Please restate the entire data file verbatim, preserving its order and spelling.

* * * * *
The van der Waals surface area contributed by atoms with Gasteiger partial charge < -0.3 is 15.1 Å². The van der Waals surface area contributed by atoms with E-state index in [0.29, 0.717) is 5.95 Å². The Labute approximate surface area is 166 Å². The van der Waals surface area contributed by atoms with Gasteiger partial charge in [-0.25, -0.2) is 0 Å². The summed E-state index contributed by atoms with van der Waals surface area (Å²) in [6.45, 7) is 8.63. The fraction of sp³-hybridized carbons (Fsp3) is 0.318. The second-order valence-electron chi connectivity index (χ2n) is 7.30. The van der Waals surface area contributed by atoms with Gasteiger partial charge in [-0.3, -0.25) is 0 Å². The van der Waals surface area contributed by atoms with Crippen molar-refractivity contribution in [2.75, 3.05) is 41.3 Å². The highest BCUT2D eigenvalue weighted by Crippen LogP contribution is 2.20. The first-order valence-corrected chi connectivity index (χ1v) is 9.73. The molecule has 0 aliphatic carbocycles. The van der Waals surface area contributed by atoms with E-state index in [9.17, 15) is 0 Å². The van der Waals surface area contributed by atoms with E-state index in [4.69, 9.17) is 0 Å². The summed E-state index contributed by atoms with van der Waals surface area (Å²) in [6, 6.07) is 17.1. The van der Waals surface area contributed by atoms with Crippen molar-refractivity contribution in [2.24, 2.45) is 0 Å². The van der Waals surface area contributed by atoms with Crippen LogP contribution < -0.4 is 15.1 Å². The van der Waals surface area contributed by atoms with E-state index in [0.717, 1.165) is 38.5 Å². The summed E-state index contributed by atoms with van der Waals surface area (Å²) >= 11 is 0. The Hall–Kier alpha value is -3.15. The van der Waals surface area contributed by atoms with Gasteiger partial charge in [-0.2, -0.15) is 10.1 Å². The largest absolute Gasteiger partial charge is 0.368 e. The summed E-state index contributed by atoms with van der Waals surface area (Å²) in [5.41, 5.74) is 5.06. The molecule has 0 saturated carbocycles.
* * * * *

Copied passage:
The van der Waals surface area contributed by atoms with Gasteiger partial charge < -0.3 is 15.1 Å². The van der Waals surface area contributed by atoms with E-state index in [0.29, 0.717) is 5.95 Å². The Labute approximate surface area is 166 Å². The van der Waals surface area contributed by atoms with Gasteiger partial charge in [-0.25, -0.2) is 0 Å². The summed E-state index contributed by atoms with van der Waals surface area (Å²) in [6.45, 7) is 8.63. The fraction of sp³-hybridized carbons (Fsp3) is 0.318. The second-order valence-electron chi connectivity index (χ2n) is 7.30. The van der Waals surface area contributed by atoms with Gasteiger partial charge in [-0.3, -0.25) is 0 Å². The van der Waals surface area contributed by atoms with Crippen molar-refractivity contribution in [2.75, 3.05) is 41.3 Å². The highest BCUT2D eigenvalue weighted by Crippen LogP contribution is 2.20. The first-order valence-corrected chi connectivity index (χ1v) is 9.73. The molecule has 0 aliphatic carbocycles. The van der Waals surface area contributed by atoms with E-state index in [9.17, 15) is 0 Å². The van der Waals surface area contributed by atoms with E-state index in [4.69, 9.17) is 0 Å². The summed E-state index contributed by atoms with van der Waals surface area (Å²) in [6, 6.07) is 17.1. The van der Waals surface area contributed by atoms with Crippen molar-refractivity contribution in [2.24, 2.45) is 0 Å². The van der Waals surface area contributed by atoms with Crippen LogP contribution < -0.4 is 15.1 Å². The van der Waals surface area contributed by atoms with E-state index in [0.717, 1.165) is 38.5 Å². The summed E-state index contributed by atoms with van der Waals surface area (Å²) >= 11 is 0. The Hall–Kier alpha value is -3.15. The van der Waals surface area contributed by atoms with Gasteiger partial charge in [-0.2, -0.15) is 10.1 Å². The largest absolute Gasteiger partial charge is 0.368 e. The summed E-state index contributed by atoms with van der Waals surface area (Å²) in [5.41, 5.74) is 5.06. The molecule has 0 saturated carbocycles.